How Shifts in Shopping Have Changed Retail Construction
The end user's wants & needs are ever-evolving, & specialty contractors must adapt

When large, big-box chain stores were being built during the 1980s and 1990s, breaking into the business was a relatively straightforward enterprise for smaller construction firms hoping to expand. While that pioneering spirit is still needed today to succeed, the digital age has dramatically changed consumer habits making retailers shift the way they design their stores to keep customers coming in, which means construction industry professionals need the experience and knowledge to complete these projects.

So when we talk about the changing world of retail, those following and analyzing the market should expand their worldview to include all facets of the discussion—including construction.

This means understanding the ways that contractors have evolved to meet challenges in an increasingly demanding retail market, including:

  1. Integrating specialized new technology and techniques required to build out more intricate retail spaces
  2. Seamlessly aligning construction plans with retailers’ product launches and promotional plans 
  3. Making advances on both of those fronts without exposing clients to unnecessary risks

With regard to new technology and techniques, contractors are now thinking more than ever about how consumers shop and how to execute the complex design elements that retailers must include in their stores to maximize foot traffic. This can include digital touch screens, interactive displays, and other elements that introduce greater functionality and direct consumer engagement into the shopping experience.

When it comes to broader operations and planning for retail construction projects, the thought process for today’s contractors must go beyond following basic project deadlines, and include an understanding of the products that will be sold and promoted within the space. At a time when brick-and-mortar locations are competing directly with the fast-paced digital marketplace, it is just not enough to be a good and diligent construction manager. Instead, it’s crucial to think like both a contractor and a retailer—and that means planning projects around the promotional activity needed to generate strong sales.

Think of it this way: if a contractor is building out a new flagship retail space for a fall opening, that retailer is likely tying that store opening to a promotional push around a new fall clothing line. So if that store opens even a few days late, the retailer will miss the product launch and will be forced to pull back from its marketing strategy, as target consumers will be more likely to shop online. This will result in less foot traffic, fewer sales, and a dent in overall numbers for the season. It wouldn’t be acceptable to a retail manager, so it can’t be acceptable to a retail construction manager either.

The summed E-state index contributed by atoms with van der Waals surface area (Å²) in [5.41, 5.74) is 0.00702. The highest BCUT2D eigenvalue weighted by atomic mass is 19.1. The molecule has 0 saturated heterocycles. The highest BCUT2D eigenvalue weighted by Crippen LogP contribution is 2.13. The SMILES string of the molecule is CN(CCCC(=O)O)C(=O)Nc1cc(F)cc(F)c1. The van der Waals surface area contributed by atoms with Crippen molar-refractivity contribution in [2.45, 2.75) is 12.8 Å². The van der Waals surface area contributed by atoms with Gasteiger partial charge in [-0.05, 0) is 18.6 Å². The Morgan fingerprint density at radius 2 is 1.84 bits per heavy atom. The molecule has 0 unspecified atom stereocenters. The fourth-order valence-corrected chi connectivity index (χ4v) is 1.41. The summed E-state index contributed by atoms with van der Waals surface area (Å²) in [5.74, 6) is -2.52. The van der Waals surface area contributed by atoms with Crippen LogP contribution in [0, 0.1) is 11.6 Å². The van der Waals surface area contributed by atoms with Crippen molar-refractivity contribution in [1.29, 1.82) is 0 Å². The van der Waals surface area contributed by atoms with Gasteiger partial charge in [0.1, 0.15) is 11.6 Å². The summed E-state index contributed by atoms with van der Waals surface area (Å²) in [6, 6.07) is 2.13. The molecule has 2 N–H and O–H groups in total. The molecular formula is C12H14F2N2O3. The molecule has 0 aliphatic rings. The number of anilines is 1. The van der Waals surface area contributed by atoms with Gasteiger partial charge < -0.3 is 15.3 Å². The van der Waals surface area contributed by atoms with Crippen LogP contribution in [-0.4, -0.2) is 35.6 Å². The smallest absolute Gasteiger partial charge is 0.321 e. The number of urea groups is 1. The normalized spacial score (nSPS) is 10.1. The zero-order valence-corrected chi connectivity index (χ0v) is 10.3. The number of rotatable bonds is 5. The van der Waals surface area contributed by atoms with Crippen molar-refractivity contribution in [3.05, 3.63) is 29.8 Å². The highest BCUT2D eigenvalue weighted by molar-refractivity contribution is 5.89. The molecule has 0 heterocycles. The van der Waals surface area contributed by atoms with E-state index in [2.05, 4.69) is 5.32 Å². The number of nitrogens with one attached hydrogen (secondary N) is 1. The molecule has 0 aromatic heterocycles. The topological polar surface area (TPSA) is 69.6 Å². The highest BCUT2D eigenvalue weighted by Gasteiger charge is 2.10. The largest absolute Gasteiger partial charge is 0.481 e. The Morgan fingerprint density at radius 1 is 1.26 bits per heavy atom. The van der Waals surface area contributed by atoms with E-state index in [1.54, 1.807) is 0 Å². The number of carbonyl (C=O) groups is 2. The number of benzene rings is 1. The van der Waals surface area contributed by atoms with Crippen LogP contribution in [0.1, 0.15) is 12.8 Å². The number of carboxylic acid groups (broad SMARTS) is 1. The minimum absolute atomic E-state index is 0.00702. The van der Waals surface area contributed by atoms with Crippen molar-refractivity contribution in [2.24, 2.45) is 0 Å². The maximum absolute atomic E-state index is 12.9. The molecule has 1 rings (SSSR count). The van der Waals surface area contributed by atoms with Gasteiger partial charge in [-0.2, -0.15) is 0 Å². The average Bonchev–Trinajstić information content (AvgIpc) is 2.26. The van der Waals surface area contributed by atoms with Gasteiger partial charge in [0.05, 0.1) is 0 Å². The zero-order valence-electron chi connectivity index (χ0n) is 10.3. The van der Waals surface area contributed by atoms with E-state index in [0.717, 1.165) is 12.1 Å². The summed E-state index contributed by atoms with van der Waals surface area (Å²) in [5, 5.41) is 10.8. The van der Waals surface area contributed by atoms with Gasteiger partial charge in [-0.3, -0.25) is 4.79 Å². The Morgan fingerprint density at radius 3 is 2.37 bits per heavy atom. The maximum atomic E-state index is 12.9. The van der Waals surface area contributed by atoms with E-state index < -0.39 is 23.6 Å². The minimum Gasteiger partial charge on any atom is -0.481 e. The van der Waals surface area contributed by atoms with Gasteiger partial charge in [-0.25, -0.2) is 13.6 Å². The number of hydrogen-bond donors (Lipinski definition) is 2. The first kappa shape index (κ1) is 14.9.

Building and designing these new types of retail spaces has become a niche in itself. Retailers and their architects and designers need to work harder than ever to keep shoppers coming back, and are becoming more creative in their designs and in-store atmospheres they create. That means not just telling, but giving customers an experience for the products these retailers are hoping to sell. For example, if you are a high-end athletic apparel store, why not include an in-store yoga studio? Or, if you are appealing to families, a retailer may want to include a dedicated kids section, where toddlers can play under supervision while parents are busy shopping. Many contractors have already executed these types of designs and components and are seeing more of these ideas take root as part of the broader trends in retail store conception and development.

Creating these unique experiences, though, requires a construction manager that knows how to craft and execute a plan that fills these needs. The preplanning stages require someone with knowledge about the costs of the materials being used, how fast or slow an idea may take to build, and its overall feasibility for the space. As construction is taking place, you need someone onsite who not only knows these plans inside and out but can also solve the problems that are bound to occur—saving a retail client time and money.      

While the operational work that goes into retail construction is costly and demanding, it is crucial for contractors to achieve these objectives, while meeting the highest safety standards. This is accomplished by establishing a companywide culture of safety that encompasses every project. This may seem obvious, but it has become even more important on retail jobs because heightened client demands have left some contractors searching for ways to cut corners.

Making a habit of cutting corners on a project cannot become the norm. Not only does it expose a company to legal or financial risks, but it’s also just not the right thing to do, and should never be acceptable for a retail construction manager.

The fact of the matter is that the retail industry is changing and those constructing their stores need to change with it, not just to ensure its success, but also so their clients can benefit from their work.